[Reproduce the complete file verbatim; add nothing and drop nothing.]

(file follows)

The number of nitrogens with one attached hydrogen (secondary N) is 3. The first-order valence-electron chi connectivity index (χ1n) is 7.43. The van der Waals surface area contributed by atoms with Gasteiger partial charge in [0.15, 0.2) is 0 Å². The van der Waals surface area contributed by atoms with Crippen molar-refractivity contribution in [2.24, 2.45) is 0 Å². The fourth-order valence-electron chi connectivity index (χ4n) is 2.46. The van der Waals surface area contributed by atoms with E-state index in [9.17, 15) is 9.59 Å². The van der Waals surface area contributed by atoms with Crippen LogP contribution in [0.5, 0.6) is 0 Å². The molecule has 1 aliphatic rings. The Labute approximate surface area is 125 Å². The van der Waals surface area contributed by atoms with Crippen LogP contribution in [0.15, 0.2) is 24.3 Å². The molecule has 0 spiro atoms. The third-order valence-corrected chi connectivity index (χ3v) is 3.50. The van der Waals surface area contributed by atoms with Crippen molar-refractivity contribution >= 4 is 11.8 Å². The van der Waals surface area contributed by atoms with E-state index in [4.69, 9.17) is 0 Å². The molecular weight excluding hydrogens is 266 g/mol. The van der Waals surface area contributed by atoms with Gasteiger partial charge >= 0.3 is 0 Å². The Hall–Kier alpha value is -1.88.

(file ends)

The number of nitrogens with one attached hydrogen (secondary N) is 3. The first-order valence-electron chi connectivity index (χ1n) is 7.43. The van der Waals surface area contributed by atoms with Gasteiger partial charge in [0.15, 0.2) is 0 Å². The van der Waals surface area contributed by atoms with Crippen molar-refractivity contribution in [2.24, 2.45) is 0 Å². The fourth-order valence-electron chi connectivity index (χ4n) is 2.46. The van der Waals surface area contributed by atoms with E-state index in [9.17, 15) is 9.59 Å². The van der Waals surface area contributed by atoms with Crippen LogP contribution in [0.5, 0.6) is 0 Å². The molecule has 1 aliphatic rings. The Labute approximate surface area is 125 Å². The van der Waals surface area contributed by atoms with Crippen LogP contribution in [0.15, 0.2) is 24.3 Å². The molecule has 0 spiro atoms. The third-order valence-corrected chi connectivity index (χ3v) is 3.50. The van der Waals surface area contributed by atoms with Crippen molar-refractivity contribution >= 4 is 11.8 Å². The van der Waals surface area contributed by atoms with E-state index in [4.69, 9.17) is 0 Å². The molecular weight excluding hydrogens is 266 g/mol. The van der Waals surface area contributed by atoms with Gasteiger partial charge >= 0.3 is 0 Å². The Hall–Kier alpha value is -1.88.